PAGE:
Well a whirlwind trip has ended—I am back in “the States,” writing this last entry from my windowless office. But the trip lives on in the memories of the fantastic safari we had at Kruger National Park.
We flew from Cape Town to Nelspruit airport just adjacent to Kruger. Unfounded rumors had been circulated that the only planes that fly there are Cesnas, but we flew on a small jet and arrived to a very overcast day. A short drive brought us to the gates of Kruger, and as we crossed the bridge to the gate we saw a herd of elephants in the grass by the river’s edge—at least one student got teary! We had a short drive to our camp inside the park, and on the way we saw more elephant, warthogs, rhino, and impala. Impala, though not the mascot of Kruger (that is the kudu), are the old standbys. Although they’re beautiful, we saw them so much that within a day we began to not even acknowledge their presence as we drove past.
In Kruger, we stayed at two camps, both with electric fences around them to keep all the game out. They had nice cabins, stores, and restaurants, so we weren’t really in the bush. One interesting aspect was that although the fences kept all the big game out, there was one type of mammal that easily breached the boundaries: primates! At both camps, there were plenty of vervet monkeys, stalking the grounds for food (braaiers beware!), and at the second camp the trees were full of bushbabies (small nocturnal primates that have a scream of death). Baboons were found in abundance outside the fences, and I caught one on camera being bipedal to forage.
The best time to see game is as early in the morning as possible and as late in the afternoon. The gates were open from 6 am–6 pm, so those were the only times we could be in the park in our own cars without guides. We also took a guided night drive in open-air landrovers, which was incredibly cool since we got to see things that we couldn’t see in the day, namely a lot of carnivores, both large and small. We used two large spotlights to look for animals, mostly by eye-shine (carnivores are amber-ish, while herbivores tend to be greener). Our list of sightings from the night drive included civets, genets, and servals (all small spotted cat-like things); a pack of hyenas playing together (my favorite sighting of the trip); hippos walking through the bush away from water (a strange sight); a porcupine, which quickly ran away; and the students in the other vehicle saw a male lion from very close.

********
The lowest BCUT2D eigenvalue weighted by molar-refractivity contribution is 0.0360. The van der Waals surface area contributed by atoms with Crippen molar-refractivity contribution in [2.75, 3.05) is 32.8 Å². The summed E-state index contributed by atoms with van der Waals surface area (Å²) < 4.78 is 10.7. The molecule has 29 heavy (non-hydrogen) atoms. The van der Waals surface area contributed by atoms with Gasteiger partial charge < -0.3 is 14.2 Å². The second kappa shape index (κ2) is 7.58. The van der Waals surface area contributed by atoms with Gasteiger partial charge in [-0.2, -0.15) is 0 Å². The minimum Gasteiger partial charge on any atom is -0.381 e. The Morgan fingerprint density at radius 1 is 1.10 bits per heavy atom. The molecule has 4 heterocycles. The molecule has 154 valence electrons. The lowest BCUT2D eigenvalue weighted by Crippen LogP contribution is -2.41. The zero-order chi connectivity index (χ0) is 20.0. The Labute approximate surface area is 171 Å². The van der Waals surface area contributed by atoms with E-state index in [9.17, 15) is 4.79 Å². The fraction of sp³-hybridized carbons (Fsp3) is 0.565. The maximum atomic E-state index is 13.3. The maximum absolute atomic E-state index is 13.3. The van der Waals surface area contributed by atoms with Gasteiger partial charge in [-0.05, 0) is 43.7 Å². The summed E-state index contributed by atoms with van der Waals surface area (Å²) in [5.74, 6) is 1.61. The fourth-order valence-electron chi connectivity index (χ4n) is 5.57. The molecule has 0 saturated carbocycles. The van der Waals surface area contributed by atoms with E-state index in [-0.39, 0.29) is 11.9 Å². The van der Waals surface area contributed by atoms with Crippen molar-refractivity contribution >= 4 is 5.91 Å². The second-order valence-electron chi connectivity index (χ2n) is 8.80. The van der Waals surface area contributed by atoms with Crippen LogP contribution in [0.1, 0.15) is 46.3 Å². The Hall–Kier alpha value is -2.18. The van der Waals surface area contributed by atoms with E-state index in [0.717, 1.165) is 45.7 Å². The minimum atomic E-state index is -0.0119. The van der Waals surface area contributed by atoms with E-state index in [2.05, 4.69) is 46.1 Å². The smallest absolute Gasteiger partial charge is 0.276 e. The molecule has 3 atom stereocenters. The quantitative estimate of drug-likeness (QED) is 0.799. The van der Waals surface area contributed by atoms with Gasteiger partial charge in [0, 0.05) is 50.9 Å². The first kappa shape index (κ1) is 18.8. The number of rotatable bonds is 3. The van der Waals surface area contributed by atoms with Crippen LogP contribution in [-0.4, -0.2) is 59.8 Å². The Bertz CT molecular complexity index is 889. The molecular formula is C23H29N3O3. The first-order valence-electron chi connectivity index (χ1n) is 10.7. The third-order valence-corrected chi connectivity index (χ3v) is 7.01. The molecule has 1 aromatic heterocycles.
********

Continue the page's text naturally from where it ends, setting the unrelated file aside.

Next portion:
A typical day consisted of waking up early and leaving around 7 am to start looking for game. The most common sightings were impala, elephant, kudu, and giraffe, which we saw every day. Also common were zebra (these are ZEH-bra, not ZEE-bra, since we were in South Africa), warthogs, and, surprisingly, white rhino. Mammals weren’t the only beautiful sights, too: a very common bird was the lilac-breasted roller, which is bright turquoise and quite spectacular. Hornbills were also very common and insisted on sitting in the road for long periods of time without moving, making it difficult to drive sometimes. One of the more interesting sites was seeing a number of dwarf mongooses crawling into (and likely eating from) termite mounds.
And, at last, the question you all probably have: did we see “The Big Five,” i.e. elephant, rhino, buffalo, lion, and leopard? Elephant, rhino, and buffalo were no problem (although we didn’t see very much buffalo); the students saw a lion on the night drive on their first full day, and the instructors saw two from far away on the last full day. My car saw a leopard on our first day lying in a tree, but the crowning sighting was a beautiful leopard sitting by the side of the road as we were driving out to leave (and causing a huge traffic jam!). So in the end, we all saw the Big Five, and enjoyed all of our safari immensely! It was a great reward for a great field season.
Finally, thanks to all who read this blog so everyone can see what being on a field school (and safari) is like!. I hope you enjoyed it!